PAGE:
30 years ago, Rick Hansen’s Man in Motion World Tour swept across the international stage, leaving a lasting impact that still resonates to this day.
That impact is particularly felt in the Okanagan where People in Motion, a non-profit organization started after the world tour, helps bring awareness and inclusion for people with disabilities by providing them with many different adaptive recreation programs. People in Motion provides three main services; adaptive transportation, an equipment loan program and the aforementioned adaptive recreation.
The adaptive transportation service provides buses and other modes of transport to people with disabilities throughout the central Okanagan, increasing their access to other communities and events. The recreation program allows for disabled people to take part in sports and other activities they otherwise couldn’t by specializing the activities for them. Similarly, the equipment loan program allows for the rental of specialized gear that enables many of those activities, allowing prospective loaners to have the equipment available for the activity without paying several thousand dollars for it.
People in Motion’s largest fundraiser of the year is quickly approaching, as Kids in Motion Family Fun Day will take place at Big White Ski Resort on March 5th.
“We invite families who have a child with a disability to come participate as a family in all of the winter sports at Big White that we can adapt for the child,” described People in Motion executive director Louise Abbott. “They can participate with their child all together. We provide the activities for the whole family to take part in, and it’s only $20 for the day. Throughout that day they get to enjoy things with their child, rather than having separate situations.”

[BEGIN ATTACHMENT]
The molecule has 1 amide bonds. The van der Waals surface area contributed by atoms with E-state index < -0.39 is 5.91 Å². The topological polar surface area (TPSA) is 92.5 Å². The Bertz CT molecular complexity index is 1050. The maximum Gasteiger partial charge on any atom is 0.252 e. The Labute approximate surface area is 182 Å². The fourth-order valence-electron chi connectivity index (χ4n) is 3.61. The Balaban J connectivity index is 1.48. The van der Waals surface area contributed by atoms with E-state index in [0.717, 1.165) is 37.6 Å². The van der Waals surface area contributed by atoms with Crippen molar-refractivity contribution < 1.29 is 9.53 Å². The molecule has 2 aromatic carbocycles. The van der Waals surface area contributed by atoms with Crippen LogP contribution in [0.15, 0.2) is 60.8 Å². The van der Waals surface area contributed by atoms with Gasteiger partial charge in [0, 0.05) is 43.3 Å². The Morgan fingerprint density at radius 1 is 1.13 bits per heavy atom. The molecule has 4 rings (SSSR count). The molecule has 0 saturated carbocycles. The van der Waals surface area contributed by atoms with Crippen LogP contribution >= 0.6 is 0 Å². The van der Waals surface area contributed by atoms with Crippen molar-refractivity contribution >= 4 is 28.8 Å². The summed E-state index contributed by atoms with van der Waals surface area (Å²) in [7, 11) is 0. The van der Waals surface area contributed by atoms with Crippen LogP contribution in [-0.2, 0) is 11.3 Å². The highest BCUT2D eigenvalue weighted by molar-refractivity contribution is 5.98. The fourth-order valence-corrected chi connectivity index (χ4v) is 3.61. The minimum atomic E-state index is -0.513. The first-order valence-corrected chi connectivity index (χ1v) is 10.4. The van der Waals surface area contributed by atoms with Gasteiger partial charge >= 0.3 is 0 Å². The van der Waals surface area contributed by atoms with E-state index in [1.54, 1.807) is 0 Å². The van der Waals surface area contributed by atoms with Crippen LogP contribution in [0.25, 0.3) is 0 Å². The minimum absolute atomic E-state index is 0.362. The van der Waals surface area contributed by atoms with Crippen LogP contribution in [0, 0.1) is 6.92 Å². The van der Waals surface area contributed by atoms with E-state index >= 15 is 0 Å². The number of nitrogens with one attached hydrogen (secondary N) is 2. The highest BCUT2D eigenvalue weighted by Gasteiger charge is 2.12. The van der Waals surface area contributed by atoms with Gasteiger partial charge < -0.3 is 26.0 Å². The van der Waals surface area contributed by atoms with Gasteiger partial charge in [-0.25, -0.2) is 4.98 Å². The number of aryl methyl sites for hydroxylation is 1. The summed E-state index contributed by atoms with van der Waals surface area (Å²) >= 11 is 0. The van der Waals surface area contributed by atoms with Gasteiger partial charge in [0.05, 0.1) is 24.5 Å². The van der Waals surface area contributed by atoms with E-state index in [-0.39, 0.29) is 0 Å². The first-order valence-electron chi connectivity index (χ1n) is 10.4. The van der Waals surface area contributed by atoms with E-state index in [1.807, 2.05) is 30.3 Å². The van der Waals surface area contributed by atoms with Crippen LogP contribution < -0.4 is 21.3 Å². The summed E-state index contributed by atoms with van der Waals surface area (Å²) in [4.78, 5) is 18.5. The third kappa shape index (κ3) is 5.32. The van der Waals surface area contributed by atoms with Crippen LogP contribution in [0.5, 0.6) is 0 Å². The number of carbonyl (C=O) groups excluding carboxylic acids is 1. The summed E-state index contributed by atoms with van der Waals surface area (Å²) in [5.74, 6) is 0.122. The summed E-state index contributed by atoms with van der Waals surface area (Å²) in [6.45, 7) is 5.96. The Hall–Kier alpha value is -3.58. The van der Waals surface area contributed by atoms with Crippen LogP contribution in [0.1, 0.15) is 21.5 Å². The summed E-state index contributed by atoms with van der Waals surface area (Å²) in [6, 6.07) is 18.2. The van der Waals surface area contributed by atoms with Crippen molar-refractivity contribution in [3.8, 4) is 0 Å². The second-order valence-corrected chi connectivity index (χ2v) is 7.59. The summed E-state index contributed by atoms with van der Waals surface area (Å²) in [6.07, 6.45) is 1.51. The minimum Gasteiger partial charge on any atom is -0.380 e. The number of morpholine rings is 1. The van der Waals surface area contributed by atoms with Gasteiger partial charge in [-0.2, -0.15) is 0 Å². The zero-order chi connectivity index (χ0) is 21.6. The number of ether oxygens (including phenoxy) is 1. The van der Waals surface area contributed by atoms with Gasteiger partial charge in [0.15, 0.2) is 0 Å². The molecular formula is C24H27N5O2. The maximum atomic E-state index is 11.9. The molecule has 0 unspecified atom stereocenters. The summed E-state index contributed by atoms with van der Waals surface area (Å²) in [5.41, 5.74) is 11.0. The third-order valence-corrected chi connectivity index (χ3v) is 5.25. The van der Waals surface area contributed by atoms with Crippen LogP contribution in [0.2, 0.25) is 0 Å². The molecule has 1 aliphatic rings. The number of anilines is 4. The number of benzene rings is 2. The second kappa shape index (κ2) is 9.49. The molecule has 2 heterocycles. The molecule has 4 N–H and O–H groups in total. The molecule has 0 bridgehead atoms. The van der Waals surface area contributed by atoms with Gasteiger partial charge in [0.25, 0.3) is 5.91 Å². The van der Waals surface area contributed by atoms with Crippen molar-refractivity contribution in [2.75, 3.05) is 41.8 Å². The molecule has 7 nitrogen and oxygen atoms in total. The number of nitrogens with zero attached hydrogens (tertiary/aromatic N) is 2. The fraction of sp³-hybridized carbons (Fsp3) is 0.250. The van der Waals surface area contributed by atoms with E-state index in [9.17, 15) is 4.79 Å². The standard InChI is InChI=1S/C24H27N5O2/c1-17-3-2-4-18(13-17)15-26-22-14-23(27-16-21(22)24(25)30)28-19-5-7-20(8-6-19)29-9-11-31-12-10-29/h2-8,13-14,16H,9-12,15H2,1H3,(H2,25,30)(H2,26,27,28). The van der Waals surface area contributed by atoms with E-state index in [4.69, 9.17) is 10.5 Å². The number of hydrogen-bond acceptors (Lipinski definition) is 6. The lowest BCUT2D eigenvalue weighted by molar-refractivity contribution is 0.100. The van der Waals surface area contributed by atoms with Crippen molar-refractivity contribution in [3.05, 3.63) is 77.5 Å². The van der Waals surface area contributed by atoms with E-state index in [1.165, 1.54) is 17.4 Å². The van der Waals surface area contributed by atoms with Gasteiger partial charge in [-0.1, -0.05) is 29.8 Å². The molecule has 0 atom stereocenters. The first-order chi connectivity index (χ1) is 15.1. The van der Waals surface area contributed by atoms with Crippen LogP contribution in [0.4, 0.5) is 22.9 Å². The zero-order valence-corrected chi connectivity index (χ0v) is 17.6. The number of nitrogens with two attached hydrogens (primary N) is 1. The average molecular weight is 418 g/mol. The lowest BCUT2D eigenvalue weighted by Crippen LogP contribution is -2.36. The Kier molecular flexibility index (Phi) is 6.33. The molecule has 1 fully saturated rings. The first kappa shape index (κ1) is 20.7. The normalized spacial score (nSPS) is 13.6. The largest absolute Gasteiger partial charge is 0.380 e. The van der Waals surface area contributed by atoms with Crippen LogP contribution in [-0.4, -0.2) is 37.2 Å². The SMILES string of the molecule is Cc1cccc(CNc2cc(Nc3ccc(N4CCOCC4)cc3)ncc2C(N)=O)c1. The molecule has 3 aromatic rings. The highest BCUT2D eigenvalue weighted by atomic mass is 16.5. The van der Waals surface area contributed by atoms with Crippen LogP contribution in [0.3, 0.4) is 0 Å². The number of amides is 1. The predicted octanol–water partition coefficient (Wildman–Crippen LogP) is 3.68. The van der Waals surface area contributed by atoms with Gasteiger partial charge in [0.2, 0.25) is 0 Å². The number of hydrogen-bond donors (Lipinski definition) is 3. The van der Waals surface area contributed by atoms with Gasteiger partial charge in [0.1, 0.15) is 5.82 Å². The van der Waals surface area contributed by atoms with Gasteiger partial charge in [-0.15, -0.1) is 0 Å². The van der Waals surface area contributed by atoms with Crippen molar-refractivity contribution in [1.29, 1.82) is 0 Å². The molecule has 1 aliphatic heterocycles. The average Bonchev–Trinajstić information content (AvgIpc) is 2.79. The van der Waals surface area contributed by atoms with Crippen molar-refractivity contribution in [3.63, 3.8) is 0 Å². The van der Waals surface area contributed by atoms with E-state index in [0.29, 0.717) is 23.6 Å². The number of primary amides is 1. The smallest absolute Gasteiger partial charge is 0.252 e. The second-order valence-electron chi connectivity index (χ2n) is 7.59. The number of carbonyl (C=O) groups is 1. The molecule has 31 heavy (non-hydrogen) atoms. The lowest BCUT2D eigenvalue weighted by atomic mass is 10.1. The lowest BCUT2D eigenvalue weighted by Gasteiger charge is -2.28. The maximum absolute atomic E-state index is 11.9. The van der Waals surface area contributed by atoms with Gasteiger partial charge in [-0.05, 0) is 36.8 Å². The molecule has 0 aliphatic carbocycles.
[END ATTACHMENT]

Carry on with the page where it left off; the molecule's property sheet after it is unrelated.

Activities at the Big White fundraiser include sit skiing, tubing, skating, sleigh rides and cross country skiing.
Like many other organizations in the Okanagan valley, the Central Okanagan Foundation is providing a three-year term for funding People in Motion. Abbott explained they are using that funding to employ a volunteer coordinator, who oversees around 80 volunteers.
“Having the opportunity to have a volunteer coordinator to coordinate all of those volunteers to do all the different activities and things for our programs has been instrumental in allowing us to provide more services and higher quality of services,” she stated.
Furthermore, the funding also allows them to provide a service to businesses in the Okanagan that want consultation on making their businesses for accessible.
Annually, People in Motion serves around 3,500 people with disabilities.